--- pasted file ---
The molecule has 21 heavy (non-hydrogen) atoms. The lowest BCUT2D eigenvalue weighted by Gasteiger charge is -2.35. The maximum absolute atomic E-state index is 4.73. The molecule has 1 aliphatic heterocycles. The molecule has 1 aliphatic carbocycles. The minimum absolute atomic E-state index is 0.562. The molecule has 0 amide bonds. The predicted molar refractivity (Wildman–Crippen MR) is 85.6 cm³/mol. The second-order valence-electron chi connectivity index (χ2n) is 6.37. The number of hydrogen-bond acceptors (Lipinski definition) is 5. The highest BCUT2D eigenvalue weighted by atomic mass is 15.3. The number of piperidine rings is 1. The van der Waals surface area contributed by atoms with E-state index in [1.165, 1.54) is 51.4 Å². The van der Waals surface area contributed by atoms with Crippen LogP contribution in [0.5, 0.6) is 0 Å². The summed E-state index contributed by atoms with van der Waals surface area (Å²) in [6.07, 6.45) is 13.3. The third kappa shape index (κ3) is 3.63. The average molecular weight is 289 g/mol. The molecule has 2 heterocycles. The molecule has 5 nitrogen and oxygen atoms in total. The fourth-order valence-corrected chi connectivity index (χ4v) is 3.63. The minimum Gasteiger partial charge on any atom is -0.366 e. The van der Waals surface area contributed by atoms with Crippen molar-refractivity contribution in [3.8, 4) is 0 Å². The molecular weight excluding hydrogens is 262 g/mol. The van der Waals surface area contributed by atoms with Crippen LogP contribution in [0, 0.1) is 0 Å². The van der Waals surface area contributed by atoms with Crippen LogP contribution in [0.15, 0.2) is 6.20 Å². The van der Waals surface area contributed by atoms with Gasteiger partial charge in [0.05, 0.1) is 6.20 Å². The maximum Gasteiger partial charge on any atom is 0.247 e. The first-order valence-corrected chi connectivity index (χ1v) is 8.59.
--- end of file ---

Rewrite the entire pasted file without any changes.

The molecule has 21 heavy (non-hydrogen) atoms. The lowest BCUT2D eigenvalue weighted by Gasteiger charge is -2.35. The maximum absolute atomic E-state index is 4.73. The molecule has 1 aliphatic heterocycles. The molecule has 1 aliphatic carbocycles. The minimum absolute atomic E-state index is 0.562. The molecule has 0 amide bonds. The predicted molar refractivity (Wildman–Crippen MR) is 85.6 cm³/mol. The second-order valence-electron chi connectivity index (χ2n) is 6.37. The number of hydrogen-bond acceptors (Lipinski definition) is 5. The highest BCUT2D eigenvalue weighted by atomic mass is 15.3. The number of piperidine rings is 1. The van der Waals surface area contributed by atoms with E-state index in [1.165, 1.54) is 51.4 Å². The van der Waals surface area contributed by atoms with Crippen LogP contribution in [0.5, 0.6) is 0 Å². The summed E-state index contributed by atoms with van der Waals surface area (Å²) in [6.07, 6.45) is 13.3. The third kappa shape index (κ3) is 3.63. The average molecular weight is 289 g/mol. The molecule has 2 heterocycles. The molecule has 5 nitrogen and oxygen atoms in total. The fourth-order valence-corrected chi connectivity index (χ4v) is 3.63. The minimum Gasteiger partial charge on any atom is -0.366 e. The van der Waals surface area contributed by atoms with Crippen molar-refractivity contribution in [3.8, 4) is 0 Å². The molecular weight excluding hydrogens is 262 g/mol. The van der Waals surface area contributed by atoms with Crippen LogP contribution in [0, 0.1) is 0 Å². The van der Waals surface area contributed by atoms with Crippen LogP contribution in [0.15, 0.2) is 6.20 Å². The van der Waals surface area contributed by atoms with Gasteiger partial charge in [0.05, 0.1) is 6.20 Å². The maximum Gasteiger partial charge on any atom is 0.247 e. The first-order valence-corrected chi connectivity index (χ1v) is 8.59.